Crowe traveled to the set of the Coen brothers' True Grit in Austin and presented Damon with a script, a CD of songs that he'd burned and a copy of Local Hero -- a perfect little 1983 movie in which Peter Riegert played an oil-company executive sent to buy a remote village in Scotland, to woo him for Zoo. "My instructions were to not just read the script and make a decision," Damon says. Crowe had brought all the tools in his kit -- music, film and words -- not only to convey what he had in mind for this movie but to envelop Damon in the world he meant to create. "He said: 'I know what you're going to be afraid of; the bad version of this movie is really a movie you don't want to be in. That's what I'm afraid of too,' " Damon says. And that told Damon two things: that Crowe wanted to avoid making the bad movie and that he intended to fight against it with Damon as his brother-in-arms. Crowe was right: Damon didn't want to make what he calls "the Disney version" of the story about a grieving widower with two children who makes the unlikely decision to buy and restore a dilapidated zoo. "It might be popular, but it wouldn't be something that I'd be proud to be a part of," Damon says. As he listened to Crowe's music on a run through Central Park, though, he got a very different vibe. "There were all these songs I know but live versions that he got from sound boards," Damon says. "A song like, 'I'm Open' by Eddie Vedder -- he gave me a particularly moving version that I've never heard. I kind of finished that run and went, 'That's a really good feeling.'"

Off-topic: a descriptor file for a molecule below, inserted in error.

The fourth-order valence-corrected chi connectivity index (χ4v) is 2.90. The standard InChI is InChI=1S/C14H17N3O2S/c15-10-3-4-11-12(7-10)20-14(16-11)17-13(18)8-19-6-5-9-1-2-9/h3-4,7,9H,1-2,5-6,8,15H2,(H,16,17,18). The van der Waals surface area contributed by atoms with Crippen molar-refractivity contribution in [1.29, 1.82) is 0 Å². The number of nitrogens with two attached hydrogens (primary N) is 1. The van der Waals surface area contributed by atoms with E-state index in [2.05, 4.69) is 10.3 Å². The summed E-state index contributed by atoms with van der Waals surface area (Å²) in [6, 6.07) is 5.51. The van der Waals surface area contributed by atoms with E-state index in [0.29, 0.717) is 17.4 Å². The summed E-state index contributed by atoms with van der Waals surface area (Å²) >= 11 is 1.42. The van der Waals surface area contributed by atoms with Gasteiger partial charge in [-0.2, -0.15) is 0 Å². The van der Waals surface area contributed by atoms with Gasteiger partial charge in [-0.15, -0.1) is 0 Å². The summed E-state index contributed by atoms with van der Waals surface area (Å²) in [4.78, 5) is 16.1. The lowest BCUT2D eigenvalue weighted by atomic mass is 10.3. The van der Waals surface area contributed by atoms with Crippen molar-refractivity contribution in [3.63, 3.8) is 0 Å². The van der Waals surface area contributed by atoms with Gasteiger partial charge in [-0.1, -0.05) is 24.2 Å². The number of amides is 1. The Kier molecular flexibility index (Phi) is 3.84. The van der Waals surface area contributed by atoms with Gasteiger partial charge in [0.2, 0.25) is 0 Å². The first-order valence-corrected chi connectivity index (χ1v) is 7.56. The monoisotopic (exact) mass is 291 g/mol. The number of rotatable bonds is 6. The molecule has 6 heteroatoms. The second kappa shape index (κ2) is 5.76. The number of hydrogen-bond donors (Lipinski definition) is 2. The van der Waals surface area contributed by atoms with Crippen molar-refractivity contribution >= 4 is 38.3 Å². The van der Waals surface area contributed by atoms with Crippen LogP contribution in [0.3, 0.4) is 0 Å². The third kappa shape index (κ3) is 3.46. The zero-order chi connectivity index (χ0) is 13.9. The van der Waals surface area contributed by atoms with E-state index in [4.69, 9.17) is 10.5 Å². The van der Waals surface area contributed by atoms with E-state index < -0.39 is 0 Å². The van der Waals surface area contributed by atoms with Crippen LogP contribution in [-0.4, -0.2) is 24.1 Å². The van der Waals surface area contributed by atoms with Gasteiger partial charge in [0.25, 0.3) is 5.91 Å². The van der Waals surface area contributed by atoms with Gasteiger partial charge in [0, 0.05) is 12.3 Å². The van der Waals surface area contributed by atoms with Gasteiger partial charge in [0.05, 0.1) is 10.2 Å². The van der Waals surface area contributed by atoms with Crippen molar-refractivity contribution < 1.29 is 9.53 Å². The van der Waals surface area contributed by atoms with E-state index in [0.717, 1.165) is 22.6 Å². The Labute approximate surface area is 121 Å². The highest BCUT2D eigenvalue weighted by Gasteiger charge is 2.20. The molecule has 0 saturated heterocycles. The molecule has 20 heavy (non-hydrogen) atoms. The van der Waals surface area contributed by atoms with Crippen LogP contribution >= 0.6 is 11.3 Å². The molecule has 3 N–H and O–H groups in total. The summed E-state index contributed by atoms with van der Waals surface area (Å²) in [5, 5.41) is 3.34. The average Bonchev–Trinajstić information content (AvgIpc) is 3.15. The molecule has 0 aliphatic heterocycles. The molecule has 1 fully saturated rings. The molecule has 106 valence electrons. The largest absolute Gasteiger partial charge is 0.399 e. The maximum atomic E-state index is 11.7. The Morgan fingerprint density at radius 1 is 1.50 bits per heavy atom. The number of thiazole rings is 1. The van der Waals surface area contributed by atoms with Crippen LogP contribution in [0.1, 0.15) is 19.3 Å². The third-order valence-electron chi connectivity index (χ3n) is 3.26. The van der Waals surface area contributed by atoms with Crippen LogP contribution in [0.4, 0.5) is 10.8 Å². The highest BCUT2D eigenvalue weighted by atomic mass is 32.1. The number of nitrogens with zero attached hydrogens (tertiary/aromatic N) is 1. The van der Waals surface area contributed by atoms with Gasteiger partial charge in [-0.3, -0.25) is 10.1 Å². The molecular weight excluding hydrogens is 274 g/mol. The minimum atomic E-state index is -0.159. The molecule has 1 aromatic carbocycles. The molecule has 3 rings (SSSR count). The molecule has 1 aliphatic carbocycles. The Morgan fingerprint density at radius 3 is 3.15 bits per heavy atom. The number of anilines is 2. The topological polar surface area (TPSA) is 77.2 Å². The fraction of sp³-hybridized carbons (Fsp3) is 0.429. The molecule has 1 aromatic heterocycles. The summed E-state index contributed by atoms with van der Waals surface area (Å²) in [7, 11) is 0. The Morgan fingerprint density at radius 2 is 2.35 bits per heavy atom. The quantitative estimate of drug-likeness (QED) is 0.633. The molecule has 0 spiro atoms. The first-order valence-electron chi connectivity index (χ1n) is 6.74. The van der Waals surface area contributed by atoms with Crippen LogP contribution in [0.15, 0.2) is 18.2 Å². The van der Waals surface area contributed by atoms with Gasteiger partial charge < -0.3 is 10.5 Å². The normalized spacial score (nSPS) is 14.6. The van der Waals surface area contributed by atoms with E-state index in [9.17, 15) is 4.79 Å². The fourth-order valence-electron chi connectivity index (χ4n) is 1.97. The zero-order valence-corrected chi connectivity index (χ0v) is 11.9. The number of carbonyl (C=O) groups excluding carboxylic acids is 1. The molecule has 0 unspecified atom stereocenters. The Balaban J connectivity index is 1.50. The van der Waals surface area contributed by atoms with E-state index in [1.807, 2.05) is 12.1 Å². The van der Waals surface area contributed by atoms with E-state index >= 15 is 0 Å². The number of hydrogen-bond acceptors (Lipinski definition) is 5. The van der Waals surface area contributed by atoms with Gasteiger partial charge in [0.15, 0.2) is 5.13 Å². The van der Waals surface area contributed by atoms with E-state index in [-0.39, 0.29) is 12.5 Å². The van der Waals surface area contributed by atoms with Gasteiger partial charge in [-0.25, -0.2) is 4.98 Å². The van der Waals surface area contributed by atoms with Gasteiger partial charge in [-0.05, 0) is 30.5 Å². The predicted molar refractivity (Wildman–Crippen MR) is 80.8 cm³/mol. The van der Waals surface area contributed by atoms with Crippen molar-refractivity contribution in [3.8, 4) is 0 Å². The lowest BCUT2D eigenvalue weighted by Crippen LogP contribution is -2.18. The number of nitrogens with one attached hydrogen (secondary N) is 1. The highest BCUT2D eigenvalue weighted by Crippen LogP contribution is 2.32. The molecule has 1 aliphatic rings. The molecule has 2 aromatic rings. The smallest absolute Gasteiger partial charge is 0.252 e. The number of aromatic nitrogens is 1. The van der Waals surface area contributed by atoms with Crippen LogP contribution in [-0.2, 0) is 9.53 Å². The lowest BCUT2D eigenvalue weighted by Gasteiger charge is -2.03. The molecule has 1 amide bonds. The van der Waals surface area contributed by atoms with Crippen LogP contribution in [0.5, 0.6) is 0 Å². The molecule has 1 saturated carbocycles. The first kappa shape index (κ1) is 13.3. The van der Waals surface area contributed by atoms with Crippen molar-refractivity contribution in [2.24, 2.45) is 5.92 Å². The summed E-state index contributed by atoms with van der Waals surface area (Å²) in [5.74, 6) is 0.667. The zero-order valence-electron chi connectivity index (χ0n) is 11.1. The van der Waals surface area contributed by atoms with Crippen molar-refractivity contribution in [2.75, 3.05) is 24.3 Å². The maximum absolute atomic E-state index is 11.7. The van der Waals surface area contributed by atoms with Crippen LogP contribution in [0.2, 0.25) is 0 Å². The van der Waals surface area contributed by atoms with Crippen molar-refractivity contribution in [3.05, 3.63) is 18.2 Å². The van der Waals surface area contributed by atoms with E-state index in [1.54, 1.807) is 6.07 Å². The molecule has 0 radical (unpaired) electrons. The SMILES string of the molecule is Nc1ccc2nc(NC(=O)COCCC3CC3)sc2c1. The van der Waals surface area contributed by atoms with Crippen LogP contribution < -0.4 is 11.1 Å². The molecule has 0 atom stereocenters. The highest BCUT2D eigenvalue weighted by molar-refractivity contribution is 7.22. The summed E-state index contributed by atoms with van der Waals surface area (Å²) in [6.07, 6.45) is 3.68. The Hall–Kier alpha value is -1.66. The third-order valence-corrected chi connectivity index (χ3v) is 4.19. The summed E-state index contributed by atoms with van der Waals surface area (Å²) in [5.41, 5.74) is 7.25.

Here, Crowe shares the playlist he gave Damon: